Nvidia confirms launch of GeForce RTX 2070 on October 17 for $499

Nvidia confirms launch of GeForce RTX 2070 on October 17 for $499 (source: Nvidia)
Nvidia confirms launch of GeForce RTX 2070 on October 17 for $499 (source: Nvidia)
The RTX 2070 Founders Edition will run for $600 or about $100 less than the current price of a new GeForce GTX 1080 Ti. Variants from other OEMs like Asus are expected to come in the same week that will hopefully alleviate stock concerns. Pre-orders for the RTX 2070 are not yet open as of this writing.
Allen Ngo,

After launching the GeForce RTX 2080 Ti and RTX 2080 earlier this month, Nvidia is now gearing up for the launch of the GeForce RTX 2070 coming next month. The green chipmaker confirmed both availability and pricing via Twitter just two days after Asus made public its GeForce RTX 2070 plans.

Gamers can get the standard GeForce RTX 2070 for $500 or GeForce RTX 2070 Founders Edition for $600. The latter has a slightly higher Boost clock rate (1710 MHz vs 1620 MHz) with higher power consumption (185 W vs. 175 W) and RTX operations (45 trillion vs. 42 trillion), but both are otherwise identical in connectivity features, memory, and number of CUDA cores.

Nvidia already unveiled the GeForce RTX 2070 alongside the RTX 2080 and RTX 2080 Ti last month, but stock for the "entry-level" RTX card has been sold out ever since. Gamers will have to wait three more weeks before they can get their hands on the reference RTX 2070 or Founders Edition model. Unfortunately, Nvidia is offering no pre-order options at the moment and so it could be an all-out brawl come October 17. The only GeForce RTX model still in stock through Nvidia is the GeForce RTX 2080 Founders Edition for $800 USD.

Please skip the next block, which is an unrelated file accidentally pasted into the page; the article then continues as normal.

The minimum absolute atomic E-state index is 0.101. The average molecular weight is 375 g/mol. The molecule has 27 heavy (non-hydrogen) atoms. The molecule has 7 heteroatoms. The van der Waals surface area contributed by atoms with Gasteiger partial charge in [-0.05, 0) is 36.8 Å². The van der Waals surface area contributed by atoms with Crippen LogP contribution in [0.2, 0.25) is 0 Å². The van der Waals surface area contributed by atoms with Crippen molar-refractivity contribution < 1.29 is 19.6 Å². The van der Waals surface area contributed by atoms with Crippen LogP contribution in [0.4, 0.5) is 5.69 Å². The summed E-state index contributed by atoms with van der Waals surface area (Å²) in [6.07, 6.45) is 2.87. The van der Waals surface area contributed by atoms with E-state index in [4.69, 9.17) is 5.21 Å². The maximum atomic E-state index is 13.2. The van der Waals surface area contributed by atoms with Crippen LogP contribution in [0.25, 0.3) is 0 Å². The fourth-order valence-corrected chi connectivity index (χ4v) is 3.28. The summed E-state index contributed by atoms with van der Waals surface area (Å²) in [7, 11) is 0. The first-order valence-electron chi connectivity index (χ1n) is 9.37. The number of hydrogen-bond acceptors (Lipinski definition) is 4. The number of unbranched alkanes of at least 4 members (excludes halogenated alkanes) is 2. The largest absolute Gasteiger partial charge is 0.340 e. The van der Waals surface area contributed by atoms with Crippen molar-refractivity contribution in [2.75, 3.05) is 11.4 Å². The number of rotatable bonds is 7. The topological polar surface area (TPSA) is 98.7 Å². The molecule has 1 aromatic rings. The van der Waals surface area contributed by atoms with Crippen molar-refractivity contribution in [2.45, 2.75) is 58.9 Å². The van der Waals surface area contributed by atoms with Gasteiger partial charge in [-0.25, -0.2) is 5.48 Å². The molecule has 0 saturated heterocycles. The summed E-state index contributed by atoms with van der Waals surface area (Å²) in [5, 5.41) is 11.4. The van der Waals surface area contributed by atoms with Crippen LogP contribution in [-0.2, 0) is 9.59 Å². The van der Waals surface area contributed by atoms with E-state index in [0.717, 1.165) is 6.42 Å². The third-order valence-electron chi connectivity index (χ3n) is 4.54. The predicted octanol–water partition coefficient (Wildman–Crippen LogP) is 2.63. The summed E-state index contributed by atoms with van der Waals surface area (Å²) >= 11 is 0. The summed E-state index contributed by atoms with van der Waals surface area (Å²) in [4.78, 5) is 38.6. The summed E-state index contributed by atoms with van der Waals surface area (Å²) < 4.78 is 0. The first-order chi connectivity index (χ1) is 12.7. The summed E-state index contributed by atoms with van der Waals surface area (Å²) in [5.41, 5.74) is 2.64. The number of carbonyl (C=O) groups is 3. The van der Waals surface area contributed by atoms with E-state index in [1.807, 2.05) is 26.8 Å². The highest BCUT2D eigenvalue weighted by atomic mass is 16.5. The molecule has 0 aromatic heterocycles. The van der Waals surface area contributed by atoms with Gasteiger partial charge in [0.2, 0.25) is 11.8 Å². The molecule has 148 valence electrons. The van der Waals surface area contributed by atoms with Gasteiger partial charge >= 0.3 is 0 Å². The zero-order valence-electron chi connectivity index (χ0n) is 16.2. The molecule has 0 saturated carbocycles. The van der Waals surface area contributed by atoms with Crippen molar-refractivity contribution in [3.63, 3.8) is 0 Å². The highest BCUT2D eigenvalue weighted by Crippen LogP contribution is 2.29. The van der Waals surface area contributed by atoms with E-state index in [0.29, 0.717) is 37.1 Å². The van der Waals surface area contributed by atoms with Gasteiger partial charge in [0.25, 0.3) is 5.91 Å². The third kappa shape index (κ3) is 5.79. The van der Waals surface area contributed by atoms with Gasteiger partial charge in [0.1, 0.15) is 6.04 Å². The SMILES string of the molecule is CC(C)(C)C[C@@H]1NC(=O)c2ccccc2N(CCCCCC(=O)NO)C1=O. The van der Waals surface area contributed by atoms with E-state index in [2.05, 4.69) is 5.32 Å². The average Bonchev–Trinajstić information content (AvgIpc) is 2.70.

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> Notebook / Laptop Reviews and News > News > News Archive > Newsarchive 2018 09 > Nvidia confirms launch of GeForce RTX 2070 on October 17 for $499
Allen Ngo, 2018-09-25 (Update: 2018-09-25)
Allen Ngo
Allen Ngo - US Editor in Chief
After graduating with a B.S. in environmental hydrodynamics from the University of California, I studied reactor physics to become licensed by the U.S. NRC to operate nuclear reactors. There's a striking level of appreciation you gain for everyday consumer electronics after working with modern nuclear reactivity systems astonishingly powered by computers from the 80s. When I'm not managing day-to-day activities and US review articles on Notebookcheck, you can catch me following the eSports scene and the latest gaming news.